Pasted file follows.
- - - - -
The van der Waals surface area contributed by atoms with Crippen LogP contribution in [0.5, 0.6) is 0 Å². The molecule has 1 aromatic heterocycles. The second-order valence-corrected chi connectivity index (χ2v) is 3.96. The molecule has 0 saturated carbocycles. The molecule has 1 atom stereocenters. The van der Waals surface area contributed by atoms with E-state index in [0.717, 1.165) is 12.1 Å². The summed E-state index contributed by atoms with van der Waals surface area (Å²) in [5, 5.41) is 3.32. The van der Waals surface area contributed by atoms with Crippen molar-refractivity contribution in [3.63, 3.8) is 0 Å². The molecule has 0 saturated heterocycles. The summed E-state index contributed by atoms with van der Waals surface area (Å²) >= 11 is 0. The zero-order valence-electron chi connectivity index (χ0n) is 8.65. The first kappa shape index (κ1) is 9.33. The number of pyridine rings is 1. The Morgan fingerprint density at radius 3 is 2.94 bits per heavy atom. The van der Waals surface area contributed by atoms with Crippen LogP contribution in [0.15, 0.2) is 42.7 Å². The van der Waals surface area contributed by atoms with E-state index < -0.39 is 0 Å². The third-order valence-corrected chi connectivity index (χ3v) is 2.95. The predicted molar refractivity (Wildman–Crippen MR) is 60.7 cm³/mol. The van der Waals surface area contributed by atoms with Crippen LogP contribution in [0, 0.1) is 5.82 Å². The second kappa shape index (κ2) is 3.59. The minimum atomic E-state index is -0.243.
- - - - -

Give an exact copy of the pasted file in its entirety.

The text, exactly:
The van der Waals surface area contributed by atoms with Crippen LogP contribution in [0.5, 0.6) is 0 Å². The molecule has 1 aromatic heterocycles. The second-order valence-corrected chi connectivity index (χ2v) is 3.96. The molecule has 0 saturated carbocycles. The molecule has 1 atom stereocenters. The van der Waals surface area contributed by atoms with E-state index in [0.717, 1.165) is 12.1 Å². The summed E-state index contributed by atoms with van der Waals surface area (Å²) in [5, 5.41) is 3.32. The van der Waals surface area contributed by atoms with Crippen molar-refractivity contribution in [3.63, 3.8) is 0 Å². The molecule has 0 saturated heterocycles. The summed E-state index contributed by atoms with van der Waals surface area (Å²) >= 11 is 0. The zero-order valence-electron chi connectivity index (χ0n) is 8.65. The first kappa shape index (κ1) is 9.33. The number of pyridine rings is 1. The Morgan fingerprint density at radius 3 is 2.94 bits per heavy atom. The van der Waals surface area contributed by atoms with Crippen LogP contribution in [0.15, 0.2) is 42.7 Å². The van der Waals surface area contributed by atoms with E-state index < -0.39 is 0 Å². The third-order valence-corrected chi connectivity index (χ3v) is 2.95. The predicted molar refractivity (Wildman–Crippen MR) is 60.7 cm³/mol. The van der Waals surface area contributed by atoms with Crippen LogP contribution in [0, 0.1) is 5.82 Å². The second kappa shape index (κ2) is 3.59. The minimum atomic E-state index is -0.243.